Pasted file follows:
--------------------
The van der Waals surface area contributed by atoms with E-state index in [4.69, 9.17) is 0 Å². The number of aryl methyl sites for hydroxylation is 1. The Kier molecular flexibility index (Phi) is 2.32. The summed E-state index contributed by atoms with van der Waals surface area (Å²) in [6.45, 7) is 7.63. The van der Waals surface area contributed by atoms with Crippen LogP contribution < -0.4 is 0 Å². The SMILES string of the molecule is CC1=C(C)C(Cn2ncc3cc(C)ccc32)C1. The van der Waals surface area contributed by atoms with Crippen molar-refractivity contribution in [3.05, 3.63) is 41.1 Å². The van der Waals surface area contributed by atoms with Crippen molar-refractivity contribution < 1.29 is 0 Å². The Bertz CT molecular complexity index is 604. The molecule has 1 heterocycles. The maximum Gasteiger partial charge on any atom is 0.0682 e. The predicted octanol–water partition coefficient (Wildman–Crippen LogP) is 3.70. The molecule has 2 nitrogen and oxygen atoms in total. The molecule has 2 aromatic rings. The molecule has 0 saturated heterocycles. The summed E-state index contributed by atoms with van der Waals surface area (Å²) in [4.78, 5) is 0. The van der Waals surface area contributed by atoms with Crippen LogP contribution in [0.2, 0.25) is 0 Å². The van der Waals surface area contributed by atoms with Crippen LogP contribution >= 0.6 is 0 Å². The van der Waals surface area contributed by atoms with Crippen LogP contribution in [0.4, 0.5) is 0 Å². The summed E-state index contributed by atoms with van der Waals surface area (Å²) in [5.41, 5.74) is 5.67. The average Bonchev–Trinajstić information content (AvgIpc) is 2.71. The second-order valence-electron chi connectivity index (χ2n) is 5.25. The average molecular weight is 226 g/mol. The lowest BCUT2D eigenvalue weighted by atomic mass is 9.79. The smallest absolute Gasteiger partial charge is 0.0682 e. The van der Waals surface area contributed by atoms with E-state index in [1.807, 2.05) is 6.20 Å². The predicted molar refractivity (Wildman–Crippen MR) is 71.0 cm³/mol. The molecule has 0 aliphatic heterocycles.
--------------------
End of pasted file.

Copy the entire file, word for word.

The van der Waals surface area contributed by atoms with E-state index in [4.69, 9.17) is 0 Å². The number of aryl methyl sites for hydroxylation is 1. The Kier molecular flexibility index (Phi) is 2.32. The summed E-state index contributed by atoms with van der Waals surface area (Å²) in [6.45, 7) is 7.63. The van der Waals surface area contributed by atoms with Crippen LogP contribution < -0.4 is 0 Å². The SMILES string of the molecule is CC1=C(C)C(Cn2ncc3cc(C)ccc32)C1. The van der Waals surface area contributed by atoms with Crippen molar-refractivity contribution in [3.05, 3.63) is 41.1 Å². The van der Waals surface area contributed by atoms with Crippen molar-refractivity contribution < 1.29 is 0 Å². The Bertz CT molecular complexity index is 604. The molecule has 1 heterocycles. The maximum Gasteiger partial charge on any atom is 0.0682 e. The predicted octanol–water partition coefficient (Wildman–Crippen LogP) is 3.70. The molecule has 2 nitrogen and oxygen atoms in total. The molecule has 2 aromatic rings. The molecule has 0 saturated heterocycles. The summed E-state index contributed by atoms with van der Waals surface area (Å²) in [4.78, 5) is 0. The van der Waals surface area contributed by atoms with Crippen LogP contribution in [0.2, 0.25) is 0 Å². The van der Waals surface area contributed by atoms with Crippen LogP contribution >= 0.6 is 0 Å². The van der Waals surface area contributed by atoms with Crippen LogP contribution in [0.4, 0.5) is 0 Å². The summed E-state index contributed by atoms with van der Waals surface area (Å²) in [5.41, 5.74) is 5.67. The average Bonchev–Trinajstić information content (AvgIpc) is 2.71. The second-order valence-electron chi connectivity index (χ2n) is 5.25. The average molecular weight is 226 g/mol. The lowest BCUT2D eigenvalue weighted by atomic mass is 9.79. The smallest absolute Gasteiger partial charge is 0.0682 e. The van der Waals surface area contributed by atoms with E-state index in [1.807, 2.05) is 6.20 Å². The predicted molar refractivity (Wildman–Crippen MR) is 71.0 cm³/mol. The molecule has 0 aliphatic heterocycles.